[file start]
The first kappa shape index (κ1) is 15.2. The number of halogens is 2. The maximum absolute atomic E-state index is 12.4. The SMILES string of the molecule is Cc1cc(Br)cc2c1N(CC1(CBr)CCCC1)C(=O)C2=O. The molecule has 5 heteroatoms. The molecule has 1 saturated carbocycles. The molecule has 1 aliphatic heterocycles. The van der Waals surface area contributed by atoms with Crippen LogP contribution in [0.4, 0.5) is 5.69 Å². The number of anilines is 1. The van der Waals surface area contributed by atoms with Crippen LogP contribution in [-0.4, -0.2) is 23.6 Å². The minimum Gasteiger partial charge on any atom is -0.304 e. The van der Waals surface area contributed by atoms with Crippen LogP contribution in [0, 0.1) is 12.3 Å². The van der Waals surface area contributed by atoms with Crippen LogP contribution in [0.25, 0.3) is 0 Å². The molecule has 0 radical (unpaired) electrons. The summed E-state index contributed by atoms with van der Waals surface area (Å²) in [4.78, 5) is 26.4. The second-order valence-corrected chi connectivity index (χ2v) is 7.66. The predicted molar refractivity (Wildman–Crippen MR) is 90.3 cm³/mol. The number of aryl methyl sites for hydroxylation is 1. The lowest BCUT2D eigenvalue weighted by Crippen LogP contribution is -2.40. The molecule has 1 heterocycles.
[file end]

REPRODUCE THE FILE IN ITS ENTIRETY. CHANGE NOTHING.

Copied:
The first kappa shape index (κ1) is 15.2. The number of halogens is 2. The maximum absolute atomic E-state index is 12.4. The SMILES string of the molecule is Cc1cc(Br)cc2c1N(CC1(CBr)CCCC1)C(=O)C2=O. The molecule has 5 heteroatoms. The molecule has 1 saturated carbocycles. The molecule has 1 aliphatic heterocycles. The van der Waals surface area contributed by atoms with Crippen LogP contribution in [0.4, 0.5) is 5.69 Å². The number of anilines is 1. The van der Waals surface area contributed by atoms with Crippen LogP contribution in [-0.4, -0.2) is 23.6 Å². The minimum Gasteiger partial charge on any atom is -0.304 e. The van der Waals surface area contributed by atoms with Crippen LogP contribution in [0, 0.1) is 12.3 Å². The van der Waals surface area contributed by atoms with Crippen LogP contribution in [0.25, 0.3) is 0 Å². The molecule has 0 radical (unpaired) electrons. The summed E-state index contributed by atoms with van der Waals surface area (Å²) in [4.78, 5) is 26.4. The second-order valence-corrected chi connectivity index (χ2v) is 7.66. The predicted molar refractivity (Wildman–Crippen MR) is 90.3 cm³/mol. The number of aryl methyl sites for hydroxylation is 1. The lowest BCUT2D eigenvalue weighted by Crippen LogP contribution is -2.40. The molecule has 1 heterocycles.